The next day, a shepherd found the shallow grave where the remains were buried, according to some versions in the media he

made the discovery thanks to "a pint-sized cow"

that stood on the mound to sniff what was lying under the surface.

"I followed her to stop her and I saw a pile of stones at the foot of a bush of those so-called pincers," the pastor told the newspaper El Norte.

Alfredo Ballí Treviño during an interview with the newspaper Milenio in 2008 Courtesy Milenio

The police did not take long to locate Ballí Treviño and when the prosecutor Alejandro Garza Delgado questioned him, he did not keep the secret.

He carefully confessed the sequence of atrocious events, as assisted by the calm that years of study confer and even boasted of his ability to demembrane the body, according to the authorities' account.

In May 1961, a judge found him guilty of murder, clandestine burial and usurpation of profession.

He was sentenced to death 

and became the last Mexican to receive the death penalty.

Ballí Treviño's cold intelligence captured Harris's imagination during his interview in Topo Chico, and years later inspired the creation of the emblematic character of the psychiatrist and cannibal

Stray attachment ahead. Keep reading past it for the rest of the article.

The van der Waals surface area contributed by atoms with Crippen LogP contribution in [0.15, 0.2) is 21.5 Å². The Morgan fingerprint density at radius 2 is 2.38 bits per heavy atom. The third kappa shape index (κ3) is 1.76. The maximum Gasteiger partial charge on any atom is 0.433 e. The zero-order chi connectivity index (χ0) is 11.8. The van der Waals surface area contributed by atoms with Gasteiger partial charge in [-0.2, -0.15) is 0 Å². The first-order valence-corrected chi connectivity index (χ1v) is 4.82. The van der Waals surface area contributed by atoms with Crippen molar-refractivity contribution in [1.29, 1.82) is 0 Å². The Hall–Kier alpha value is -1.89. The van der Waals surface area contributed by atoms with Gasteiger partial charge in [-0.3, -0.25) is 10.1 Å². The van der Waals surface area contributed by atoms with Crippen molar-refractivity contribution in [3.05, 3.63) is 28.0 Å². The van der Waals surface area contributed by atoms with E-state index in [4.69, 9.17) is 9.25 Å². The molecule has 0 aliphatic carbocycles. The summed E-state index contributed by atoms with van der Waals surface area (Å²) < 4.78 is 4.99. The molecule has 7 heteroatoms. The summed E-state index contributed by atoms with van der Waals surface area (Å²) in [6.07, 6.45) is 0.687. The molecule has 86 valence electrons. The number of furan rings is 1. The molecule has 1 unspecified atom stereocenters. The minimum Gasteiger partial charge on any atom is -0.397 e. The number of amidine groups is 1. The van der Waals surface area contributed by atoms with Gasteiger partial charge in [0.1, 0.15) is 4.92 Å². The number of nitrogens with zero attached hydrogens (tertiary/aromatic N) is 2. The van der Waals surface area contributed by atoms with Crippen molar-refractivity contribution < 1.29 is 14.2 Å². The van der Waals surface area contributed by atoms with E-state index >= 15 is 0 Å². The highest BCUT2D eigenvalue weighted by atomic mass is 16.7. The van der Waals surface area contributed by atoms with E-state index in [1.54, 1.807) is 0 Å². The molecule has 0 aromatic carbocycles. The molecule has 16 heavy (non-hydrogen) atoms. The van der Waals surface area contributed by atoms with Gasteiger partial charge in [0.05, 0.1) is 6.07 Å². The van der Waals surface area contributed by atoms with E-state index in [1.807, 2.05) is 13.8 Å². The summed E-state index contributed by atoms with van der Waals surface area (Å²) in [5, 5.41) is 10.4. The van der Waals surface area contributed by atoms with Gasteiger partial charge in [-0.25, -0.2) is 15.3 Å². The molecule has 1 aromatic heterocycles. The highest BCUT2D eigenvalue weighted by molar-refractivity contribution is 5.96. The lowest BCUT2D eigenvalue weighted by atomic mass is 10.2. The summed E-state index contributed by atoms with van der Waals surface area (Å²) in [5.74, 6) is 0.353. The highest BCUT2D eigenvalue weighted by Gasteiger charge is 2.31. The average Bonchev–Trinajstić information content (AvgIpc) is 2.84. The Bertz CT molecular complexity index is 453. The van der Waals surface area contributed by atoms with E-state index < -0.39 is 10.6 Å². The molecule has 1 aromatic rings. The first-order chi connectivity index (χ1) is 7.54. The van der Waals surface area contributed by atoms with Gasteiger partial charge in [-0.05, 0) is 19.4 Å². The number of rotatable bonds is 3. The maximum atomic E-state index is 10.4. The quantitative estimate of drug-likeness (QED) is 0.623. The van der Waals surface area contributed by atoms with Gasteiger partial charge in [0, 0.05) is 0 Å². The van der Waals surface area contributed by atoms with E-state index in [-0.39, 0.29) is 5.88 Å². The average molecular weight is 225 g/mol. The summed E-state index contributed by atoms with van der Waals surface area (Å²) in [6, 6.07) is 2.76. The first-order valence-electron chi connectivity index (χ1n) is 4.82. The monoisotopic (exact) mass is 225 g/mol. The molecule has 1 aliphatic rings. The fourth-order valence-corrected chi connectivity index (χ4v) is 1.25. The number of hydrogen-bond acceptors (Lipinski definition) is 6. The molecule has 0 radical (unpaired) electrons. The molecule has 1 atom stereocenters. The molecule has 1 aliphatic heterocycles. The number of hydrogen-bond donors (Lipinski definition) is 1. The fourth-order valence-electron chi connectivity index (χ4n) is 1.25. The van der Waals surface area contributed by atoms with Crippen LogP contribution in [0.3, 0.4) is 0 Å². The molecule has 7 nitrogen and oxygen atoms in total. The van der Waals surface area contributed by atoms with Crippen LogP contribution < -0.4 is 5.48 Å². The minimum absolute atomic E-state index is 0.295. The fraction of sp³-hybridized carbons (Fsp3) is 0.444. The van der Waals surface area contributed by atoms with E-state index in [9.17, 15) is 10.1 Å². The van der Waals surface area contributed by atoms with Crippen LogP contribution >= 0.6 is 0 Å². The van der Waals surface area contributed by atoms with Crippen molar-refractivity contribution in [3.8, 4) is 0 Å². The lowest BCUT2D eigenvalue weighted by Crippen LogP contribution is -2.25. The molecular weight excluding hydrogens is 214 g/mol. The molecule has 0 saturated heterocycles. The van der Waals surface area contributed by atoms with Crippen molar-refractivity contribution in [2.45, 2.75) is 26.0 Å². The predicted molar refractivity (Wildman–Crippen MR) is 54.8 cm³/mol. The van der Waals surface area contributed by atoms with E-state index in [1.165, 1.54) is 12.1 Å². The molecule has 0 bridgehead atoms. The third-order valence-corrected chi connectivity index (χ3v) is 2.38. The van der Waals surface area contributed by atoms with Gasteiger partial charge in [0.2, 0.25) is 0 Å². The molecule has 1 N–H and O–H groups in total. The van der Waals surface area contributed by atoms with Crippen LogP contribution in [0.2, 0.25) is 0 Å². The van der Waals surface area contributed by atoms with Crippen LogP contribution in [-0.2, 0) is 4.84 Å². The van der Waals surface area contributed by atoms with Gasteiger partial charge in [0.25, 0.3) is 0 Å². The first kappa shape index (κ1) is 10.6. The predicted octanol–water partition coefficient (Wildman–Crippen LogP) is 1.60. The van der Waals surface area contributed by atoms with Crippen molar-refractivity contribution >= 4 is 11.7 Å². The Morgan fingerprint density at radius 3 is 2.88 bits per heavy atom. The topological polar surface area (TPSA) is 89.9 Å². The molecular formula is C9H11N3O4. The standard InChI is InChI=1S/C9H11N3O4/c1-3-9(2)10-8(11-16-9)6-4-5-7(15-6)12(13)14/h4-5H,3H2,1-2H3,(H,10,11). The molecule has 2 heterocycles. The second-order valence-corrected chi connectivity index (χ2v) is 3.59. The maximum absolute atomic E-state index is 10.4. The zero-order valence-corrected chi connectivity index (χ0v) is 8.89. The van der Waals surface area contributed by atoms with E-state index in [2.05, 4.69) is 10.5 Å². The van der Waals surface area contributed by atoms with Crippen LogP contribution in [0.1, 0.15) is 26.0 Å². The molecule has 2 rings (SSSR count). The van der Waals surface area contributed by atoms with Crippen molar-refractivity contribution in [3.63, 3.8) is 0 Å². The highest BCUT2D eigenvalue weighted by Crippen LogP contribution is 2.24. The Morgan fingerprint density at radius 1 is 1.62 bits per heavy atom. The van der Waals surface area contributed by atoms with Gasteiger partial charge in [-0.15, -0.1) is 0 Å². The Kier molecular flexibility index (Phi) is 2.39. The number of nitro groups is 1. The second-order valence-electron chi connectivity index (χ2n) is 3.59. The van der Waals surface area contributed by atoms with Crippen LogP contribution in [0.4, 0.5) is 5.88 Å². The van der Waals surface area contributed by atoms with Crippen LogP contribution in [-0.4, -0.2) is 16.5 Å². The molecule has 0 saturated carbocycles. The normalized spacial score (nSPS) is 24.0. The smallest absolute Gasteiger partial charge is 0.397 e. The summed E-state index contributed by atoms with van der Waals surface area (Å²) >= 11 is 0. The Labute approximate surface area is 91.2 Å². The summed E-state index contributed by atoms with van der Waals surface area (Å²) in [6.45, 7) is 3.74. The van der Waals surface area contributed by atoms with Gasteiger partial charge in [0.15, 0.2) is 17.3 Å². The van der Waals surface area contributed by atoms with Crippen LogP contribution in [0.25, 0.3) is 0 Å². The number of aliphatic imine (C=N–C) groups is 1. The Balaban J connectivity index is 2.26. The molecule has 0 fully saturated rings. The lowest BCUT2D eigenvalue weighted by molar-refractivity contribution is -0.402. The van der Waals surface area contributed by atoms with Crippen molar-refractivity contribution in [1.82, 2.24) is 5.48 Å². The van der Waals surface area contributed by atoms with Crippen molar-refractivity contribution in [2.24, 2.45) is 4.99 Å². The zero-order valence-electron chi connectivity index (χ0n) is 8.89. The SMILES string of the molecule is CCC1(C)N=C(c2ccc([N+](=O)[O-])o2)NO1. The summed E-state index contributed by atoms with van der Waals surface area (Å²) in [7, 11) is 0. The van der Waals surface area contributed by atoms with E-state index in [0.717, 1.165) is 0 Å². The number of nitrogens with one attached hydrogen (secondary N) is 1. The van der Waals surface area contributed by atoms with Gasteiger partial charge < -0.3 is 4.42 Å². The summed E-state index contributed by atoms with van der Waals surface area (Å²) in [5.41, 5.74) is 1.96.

Hannibal Lecter

, according to the author in the prologue to the 25th anniversary edition of his novel

The silence of the innocent

.

The

four-part

thriller

also includes the books

The Red Dragon, Hannibal

and

Hannibal, Dawn of Evil

, which were made into a movie.

"There was a certain elegance about him

,

"

Harris wrote, recalling the prison encounter.

The

Dr. Salazar

, who used the pseudonym writer not to

reveal the identity of the inmate, was "a small, agile man with thick dark red hair."

With a sign, the doctor invited him to take a seat.

Actor Anthony Hopkins as Hannibal Lecter, in a scene from the 1991 film The Silence of the Innocents.AP

The roles were reversed.

It was the inmate sentenced to death who led the conversation with the journalist based on dark questions in an infamous dialogue that Harris recovered in

The Silence of the Innocents

and that was played in the cinema by actors Anthony Hopkins as Hannibal Lecter and Jodie Foster as Clarice Starling.

'The Clearfield Rapist' was also a serial killer - he smelled of alcohol and forced families to witness the attacks

"

Mr. Harris, how did you feel when you looked at Simmons?"

"

Do you have sunglasses with you, Mr. Harris?"

-

Yes.

-

Because he could see his reflection in his ... But tell me, do you think that Simmons was abused by other children during recess because he is a man with a physical defect?

-

Probably that's common.